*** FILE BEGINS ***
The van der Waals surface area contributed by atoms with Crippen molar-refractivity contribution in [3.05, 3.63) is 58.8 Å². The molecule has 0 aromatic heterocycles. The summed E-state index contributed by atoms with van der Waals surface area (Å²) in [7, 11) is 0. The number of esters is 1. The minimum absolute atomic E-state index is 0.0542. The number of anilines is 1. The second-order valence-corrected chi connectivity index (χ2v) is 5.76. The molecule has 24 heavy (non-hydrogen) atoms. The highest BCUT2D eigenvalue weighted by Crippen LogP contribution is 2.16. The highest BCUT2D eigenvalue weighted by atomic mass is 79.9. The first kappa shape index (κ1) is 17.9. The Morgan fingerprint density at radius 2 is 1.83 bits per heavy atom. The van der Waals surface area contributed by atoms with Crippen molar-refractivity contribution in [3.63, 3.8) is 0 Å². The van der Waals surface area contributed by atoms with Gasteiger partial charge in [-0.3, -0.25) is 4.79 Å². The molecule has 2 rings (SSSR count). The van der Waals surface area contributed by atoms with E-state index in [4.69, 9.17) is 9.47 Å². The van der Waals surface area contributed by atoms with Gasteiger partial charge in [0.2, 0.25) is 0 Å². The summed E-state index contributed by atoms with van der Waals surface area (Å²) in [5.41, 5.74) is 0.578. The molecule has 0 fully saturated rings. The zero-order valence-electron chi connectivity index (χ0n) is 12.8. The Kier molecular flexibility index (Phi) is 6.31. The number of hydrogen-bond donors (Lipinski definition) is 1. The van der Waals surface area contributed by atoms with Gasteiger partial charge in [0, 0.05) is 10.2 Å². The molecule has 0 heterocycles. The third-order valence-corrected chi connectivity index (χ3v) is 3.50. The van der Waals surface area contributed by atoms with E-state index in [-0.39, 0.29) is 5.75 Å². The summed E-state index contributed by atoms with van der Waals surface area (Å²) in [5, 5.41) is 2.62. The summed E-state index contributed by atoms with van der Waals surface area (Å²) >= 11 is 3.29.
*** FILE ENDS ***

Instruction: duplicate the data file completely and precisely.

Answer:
The van der Waals surface area contributed by atoms with Crippen molar-refractivity contribution in [3.05, 3.63) is 58.8 Å². The molecule has 0 aromatic heterocycles. The summed E-state index contributed by atoms with van der Waals surface area (Å²) in [7, 11) is 0. The number of esters is 1. The minimum absolute atomic E-state index is 0.0542. The number of anilines is 1. The second-order valence-corrected chi connectivity index (χ2v) is 5.76. The molecule has 24 heavy (non-hydrogen) atoms. The highest BCUT2D eigenvalue weighted by Crippen LogP contribution is 2.16. The highest BCUT2D eigenvalue weighted by atomic mass is 79.9. The first kappa shape index (κ1) is 17.9. The Morgan fingerprint density at radius 2 is 1.83 bits per heavy atom. The van der Waals surface area contributed by atoms with Crippen molar-refractivity contribution in [3.63, 3.8) is 0 Å². The van der Waals surface area contributed by atoms with Gasteiger partial charge in [-0.3, -0.25) is 4.79 Å². The molecule has 2 rings (SSSR count). The van der Waals surface area contributed by atoms with E-state index in [4.69, 9.17) is 9.47 Å². The van der Waals surface area contributed by atoms with Gasteiger partial charge in [0.2, 0.25) is 0 Å². The summed E-state index contributed by atoms with van der Waals surface area (Å²) in [5.41, 5.74) is 0.578. The molecule has 0 fully saturated rings. The zero-order valence-electron chi connectivity index (χ0n) is 12.8. The Kier molecular flexibility index (Phi) is 6.31. The number of hydrogen-bond donors (Lipinski definition) is 1. The van der Waals surface area contributed by atoms with Gasteiger partial charge in [0, 0.05) is 10.2 Å². The molecule has 0 heterocycles. The third-order valence-corrected chi connectivity index (χ3v) is 3.50. The van der Waals surface area contributed by atoms with E-state index in [-0.39, 0.29) is 5.75 Å². The summed E-state index contributed by atoms with van der Waals surface area (Å²) in [5, 5.41) is 2.62. The summed E-state index contributed by atoms with van der Waals surface area (Å²) >= 11 is 3.29.